I’m no expert in productivity. I adapt the GTD system to some extent, and it does put some order in the chaos of my life. I’m walking the path of yoga and spirituality as well, and I find this “mind like water” concept has similarities with yoga, specifically the Yoga Sutra of Patanjali. Here’s Yoga Sutra 1.2 & 1.3 from Swami Jnanesvhara (swamij.com)

Yogash chitta vritti nirodhah.
Tada drashtuh svarupe avasthanam.
Yoga is the mastery of the activities of the mind-field.
Then the seer rests in its true nature.

According to the sutra there are five states of mind: Kshipta (disturbed), Mudha (dull), Vikshipta (distracted), Ekagra (one-pointed), and Nirodhah (mastered, regulated). The first three are undesirable states of mind, and the last two is the doorway to yoga, union. Here’s a definition of Ekagra (from Swami Jnaneshvara again)

The Ekagra mind is one-pointed, focused, concentrated (Yoga Sutra 1.32). When the mind has attained the ability to be one-pointed, the real practice of Yoga meditation begins. It means that one can focus on tasks at hand in daily life, practicing karma yoga, the yoga of action, by being mindful of the mental process and consciously serving others. When the mind is one-pointed, other internal and external activities are simply not a distraction.

The person with a one-pointed mind just carries on with the matters at hand, undisturbed, unaffected, and uninvolved with those other stimuli. It is important to note that this is meant in a positive way, not the negative way of not attending to other people or other internal priorities. The one-pointed mind is fully present in the moment and able to attend to people, thoughts, and emotions at will.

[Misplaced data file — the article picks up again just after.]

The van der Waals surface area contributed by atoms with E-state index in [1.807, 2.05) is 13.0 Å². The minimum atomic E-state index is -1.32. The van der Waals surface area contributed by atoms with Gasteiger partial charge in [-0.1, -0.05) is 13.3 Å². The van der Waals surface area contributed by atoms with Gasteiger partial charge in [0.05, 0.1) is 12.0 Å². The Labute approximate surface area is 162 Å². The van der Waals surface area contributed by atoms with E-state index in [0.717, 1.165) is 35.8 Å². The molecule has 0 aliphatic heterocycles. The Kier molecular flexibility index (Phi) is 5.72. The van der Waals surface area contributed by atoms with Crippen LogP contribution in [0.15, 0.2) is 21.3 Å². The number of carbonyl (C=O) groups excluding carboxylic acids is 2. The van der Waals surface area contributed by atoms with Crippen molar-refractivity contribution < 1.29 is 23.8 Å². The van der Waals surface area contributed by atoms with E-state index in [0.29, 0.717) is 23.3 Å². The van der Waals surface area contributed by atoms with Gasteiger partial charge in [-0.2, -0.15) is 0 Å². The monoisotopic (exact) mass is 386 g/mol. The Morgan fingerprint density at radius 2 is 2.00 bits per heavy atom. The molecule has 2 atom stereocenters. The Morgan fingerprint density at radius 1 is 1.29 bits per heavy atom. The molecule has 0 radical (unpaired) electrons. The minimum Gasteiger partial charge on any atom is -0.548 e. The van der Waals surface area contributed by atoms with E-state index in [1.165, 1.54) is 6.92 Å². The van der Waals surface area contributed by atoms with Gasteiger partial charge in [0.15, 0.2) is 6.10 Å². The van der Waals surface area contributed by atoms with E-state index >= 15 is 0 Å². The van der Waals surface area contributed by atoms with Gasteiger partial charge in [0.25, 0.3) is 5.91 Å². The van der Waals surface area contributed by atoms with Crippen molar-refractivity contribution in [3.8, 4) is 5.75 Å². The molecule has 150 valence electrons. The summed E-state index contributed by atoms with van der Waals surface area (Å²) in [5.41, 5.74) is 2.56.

The one-pointed mind is able to do the practices of concentration and meditation, leading one onward towards samadhi. This ability to focus attention is a primary skill that the student wants to develop for meditation and samadhi.

Ekagra is the ability to manage attention, and thus be fully present in the moment, and thus able to react or attend any outside stimuli appropriately, like water, giving response appropriately to the input. No more, no less, and then return to calm.

So. Is yoga and spirituality related at all with productivity? Yes I think so. On the surface they seem unrelated because of the vastly different criteria. Productivity is measured by more material and tangible output, while spirituality is, well, it’s difficult to measure spirituality isn’t it.

I met a few spiritual people and one thing in common in them is they are fully present in the moment and very focused. I met a few productive people as well and I feel the same focus and ‘being in the moment’ quality. I know one person, Om Swami, that exemplifies both spirituality & productivity, I’m blessed to have his presence in my life. His memoir If Truth Be Told, where he shared his journey as a young student struggling to make ends meet in a foreign country, to multimillionaire, to becoming a monk & self-realized, is available internationally in ebook format from Amazon. I have a hardcopy you can borrow if you live in Indonesia – just send me a message.

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Image credits: Mirror Lake, New Zealand, by p-a-t-r-i-c-k at Flickr